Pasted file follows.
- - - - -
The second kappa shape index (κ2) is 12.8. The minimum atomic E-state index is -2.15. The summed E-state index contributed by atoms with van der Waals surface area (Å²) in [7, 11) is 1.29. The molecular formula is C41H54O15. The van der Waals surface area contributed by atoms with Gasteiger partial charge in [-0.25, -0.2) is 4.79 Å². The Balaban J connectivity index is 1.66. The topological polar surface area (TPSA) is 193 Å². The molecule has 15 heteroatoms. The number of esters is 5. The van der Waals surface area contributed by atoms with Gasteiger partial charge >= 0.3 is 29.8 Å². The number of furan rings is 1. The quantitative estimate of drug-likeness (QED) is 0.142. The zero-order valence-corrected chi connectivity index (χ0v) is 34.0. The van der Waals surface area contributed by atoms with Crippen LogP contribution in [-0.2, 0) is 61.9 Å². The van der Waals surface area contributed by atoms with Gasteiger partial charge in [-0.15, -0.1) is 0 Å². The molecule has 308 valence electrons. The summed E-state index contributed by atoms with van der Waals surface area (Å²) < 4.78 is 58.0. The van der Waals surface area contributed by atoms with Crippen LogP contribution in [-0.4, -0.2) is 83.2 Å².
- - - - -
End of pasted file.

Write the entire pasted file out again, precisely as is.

The second kappa shape index (κ2) is 12.8. The minimum atomic E-state index is -2.15. The summed E-state index contributed by atoms with van der Waals surface area (Å²) in [7, 11) is 1.29. The molecular formula is C41H54O15. The van der Waals surface area contributed by atoms with Gasteiger partial charge in [-0.25, -0.2) is 4.79 Å². The Balaban J connectivity index is 1.66. The topological polar surface area (TPSA) is 193 Å². The molecule has 15 heteroatoms. The number of esters is 5. The van der Waals surface area contributed by atoms with Gasteiger partial charge >= 0.3 is 29.8 Å². The number of furan rings is 1. The quantitative estimate of drug-likeness (QED) is 0.142. The zero-order valence-corrected chi connectivity index (χ0v) is 34.0. The van der Waals surface area contributed by atoms with Crippen LogP contribution in [-0.2, 0) is 61.9 Å². The van der Waals surface area contributed by atoms with Gasteiger partial charge in [-0.15, -0.1) is 0 Å². The molecule has 308 valence electrons. The summed E-state index contributed by atoms with van der Waals surface area (Å²) < 4.78 is 58.0. The van der Waals surface area contributed by atoms with Crippen LogP contribution in [-0.4, -0.2) is 83.2 Å².